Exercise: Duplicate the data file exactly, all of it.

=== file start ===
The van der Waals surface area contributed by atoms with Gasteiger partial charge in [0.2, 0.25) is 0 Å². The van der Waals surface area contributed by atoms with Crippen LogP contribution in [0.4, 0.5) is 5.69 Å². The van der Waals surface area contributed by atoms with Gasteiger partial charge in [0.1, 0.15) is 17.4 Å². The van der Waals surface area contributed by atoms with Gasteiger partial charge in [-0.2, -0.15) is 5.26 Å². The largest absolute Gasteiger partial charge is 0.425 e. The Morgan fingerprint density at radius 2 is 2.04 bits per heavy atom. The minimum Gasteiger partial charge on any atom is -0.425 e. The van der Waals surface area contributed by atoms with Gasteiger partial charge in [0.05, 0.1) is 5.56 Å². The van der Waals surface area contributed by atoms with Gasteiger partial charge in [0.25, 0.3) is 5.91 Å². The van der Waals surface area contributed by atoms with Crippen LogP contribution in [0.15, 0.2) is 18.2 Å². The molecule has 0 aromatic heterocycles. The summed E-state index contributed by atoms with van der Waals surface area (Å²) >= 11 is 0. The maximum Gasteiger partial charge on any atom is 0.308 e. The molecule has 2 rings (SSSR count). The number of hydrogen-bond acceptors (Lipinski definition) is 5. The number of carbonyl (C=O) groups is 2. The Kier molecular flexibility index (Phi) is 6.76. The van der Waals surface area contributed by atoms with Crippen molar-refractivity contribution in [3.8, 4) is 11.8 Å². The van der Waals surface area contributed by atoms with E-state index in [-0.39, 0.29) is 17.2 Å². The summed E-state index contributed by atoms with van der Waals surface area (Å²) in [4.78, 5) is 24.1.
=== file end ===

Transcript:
The van der Waals surface area contributed by atoms with Gasteiger partial charge in [0.2, 0.25) is 0 Å². The van der Waals surface area contributed by atoms with Crippen LogP contribution in [0.4, 0.5) is 5.69 Å². The van der Waals surface area contributed by atoms with Gasteiger partial charge in [0.1, 0.15) is 17.4 Å². The van der Waals surface area contributed by atoms with Gasteiger partial charge in [-0.2, -0.15) is 5.26 Å². The largest absolute Gasteiger partial charge is 0.425 e. The Morgan fingerprint density at radius 2 is 2.04 bits per heavy atom. The minimum Gasteiger partial charge on any atom is -0.425 e. The van der Waals surface area contributed by atoms with Gasteiger partial charge in [0.05, 0.1) is 5.56 Å². The van der Waals surface area contributed by atoms with Gasteiger partial charge in [0.25, 0.3) is 5.91 Å². The van der Waals surface area contributed by atoms with Crippen LogP contribution in [0.15, 0.2) is 18.2 Å². The molecule has 0 aromatic heterocycles. The summed E-state index contributed by atoms with van der Waals surface area (Å²) >= 11 is 0. The maximum Gasteiger partial charge on any atom is 0.308 e. The molecule has 2 rings (SSSR count). The number of hydrogen-bond acceptors (Lipinski definition) is 5. The number of carbonyl (C=O) groups is 2. The Kier molecular flexibility index (Phi) is 6.76. The van der Waals surface area contributed by atoms with Crippen molar-refractivity contribution in [3.8, 4) is 11.8 Å². The van der Waals surface area contributed by atoms with E-state index in [-0.39, 0.29) is 17.2 Å². The summed E-state index contributed by atoms with van der Waals surface area (Å²) in [4.78, 5) is 24.1.